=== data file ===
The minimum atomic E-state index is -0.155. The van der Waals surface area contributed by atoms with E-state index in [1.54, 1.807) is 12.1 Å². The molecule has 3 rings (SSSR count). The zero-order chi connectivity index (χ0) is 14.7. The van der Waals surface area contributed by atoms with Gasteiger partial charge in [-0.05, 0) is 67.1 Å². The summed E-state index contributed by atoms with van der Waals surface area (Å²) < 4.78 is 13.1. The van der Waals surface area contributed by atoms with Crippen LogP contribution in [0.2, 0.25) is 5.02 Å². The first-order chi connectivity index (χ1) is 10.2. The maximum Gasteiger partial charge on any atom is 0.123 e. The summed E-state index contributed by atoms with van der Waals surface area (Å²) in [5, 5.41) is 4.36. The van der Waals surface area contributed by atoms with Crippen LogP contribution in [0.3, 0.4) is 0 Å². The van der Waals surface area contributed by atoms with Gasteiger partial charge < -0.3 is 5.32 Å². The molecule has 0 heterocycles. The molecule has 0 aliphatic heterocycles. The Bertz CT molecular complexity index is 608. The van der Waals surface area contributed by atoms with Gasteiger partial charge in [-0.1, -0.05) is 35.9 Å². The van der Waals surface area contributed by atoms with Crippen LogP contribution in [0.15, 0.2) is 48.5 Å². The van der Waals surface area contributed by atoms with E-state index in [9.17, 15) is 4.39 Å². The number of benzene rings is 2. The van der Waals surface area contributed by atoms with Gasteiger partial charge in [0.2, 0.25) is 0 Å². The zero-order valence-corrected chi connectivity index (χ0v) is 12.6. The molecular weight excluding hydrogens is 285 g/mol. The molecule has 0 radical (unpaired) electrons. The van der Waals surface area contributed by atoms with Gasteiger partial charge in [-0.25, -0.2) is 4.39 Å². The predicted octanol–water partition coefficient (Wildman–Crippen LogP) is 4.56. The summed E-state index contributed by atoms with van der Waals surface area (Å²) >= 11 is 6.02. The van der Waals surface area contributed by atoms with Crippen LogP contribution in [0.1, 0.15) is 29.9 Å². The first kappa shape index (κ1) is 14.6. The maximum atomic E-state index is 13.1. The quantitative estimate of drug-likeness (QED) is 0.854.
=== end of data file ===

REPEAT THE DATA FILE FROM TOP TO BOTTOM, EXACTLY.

The minimum atomic E-state index is -0.155. The van der Waals surface area contributed by atoms with E-state index in [1.54, 1.807) is 12.1 Å². The molecule has 3 rings (SSSR count). The zero-order chi connectivity index (χ0) is 14.7. The van der Waals surface area contributed by atoms with Gasteiger partial charge in [-0.05, 0) is 67.1 Å². The summed E-state index contributed by atoms with van der Waals surface area (Å²) < 4.78 is 13.1. The van der Waals surface area contributed by atoms with Crippen LogP contribution in [0.2, 0.25) is 5.02 Å². The first-order chi connectivity index (χ1) is 10.2. The maximum Gasteiger partial charge on any atom is 0.123 e. The summed E-state index contributed by atoms with van der Waals surface area (Å²) in [5, 5.41) is 4.36. The van der Waals surface area contributed by atoms with Crippen LogP contribution in [0.3, 0.4) is 0 Å². The van der Waals surface area contributed by atoms with Gasteiger partial charge < -0.3 is 5.32 Å². The molecule has 0 heterocycles. The molecule has 0 aliphatic heterocycles. The Bertz CT molecular complexity index is 608. The van der Waals surface area contributed by atoms with Gasteiger partial charge in [-0.1, -0.05) is 35.9 Å². The van der Waals surface area contributed by atoms with Crippen LogP contribution in [0.15, 0.2) is 48.5 Å². The van der Waals surface area contributed by atoms with E-state index in [9.17, 15) is 4.39 Å². The number of benzene rings is 2. The van der Waals surface area contributed by atoms with Gasteiger partial charge in [0.2, 0.25) is 0 Å². The zero-order valence-corrected chi connectivity index (χ0v) is 12.6. The molecular weight excluding hydrogens is 285 g/mol. The molecule has 0 radical (unpaired) electrons. The van der Waals surface area contributed by atoms with Gasteiger partial charge in [-0.25, -0.2) is 4.39 Å². The predicted octanol–water partition coefficient (Wildman–Crippen LogP) is 4.56. The summed E-state index contributed by atoms with van der Waals surface area (Å²) >= 11 is 6.02. The van der Waals surface area contributed by atoms with Crippen LogP contribution in [0.1, 0.15) is 29.9 Å². The first kappa shape index (κ1) is 14.6. The maximum atomic E-state index is 13.1. The quantitative estimate of drug-likeness (QED) is 0.854.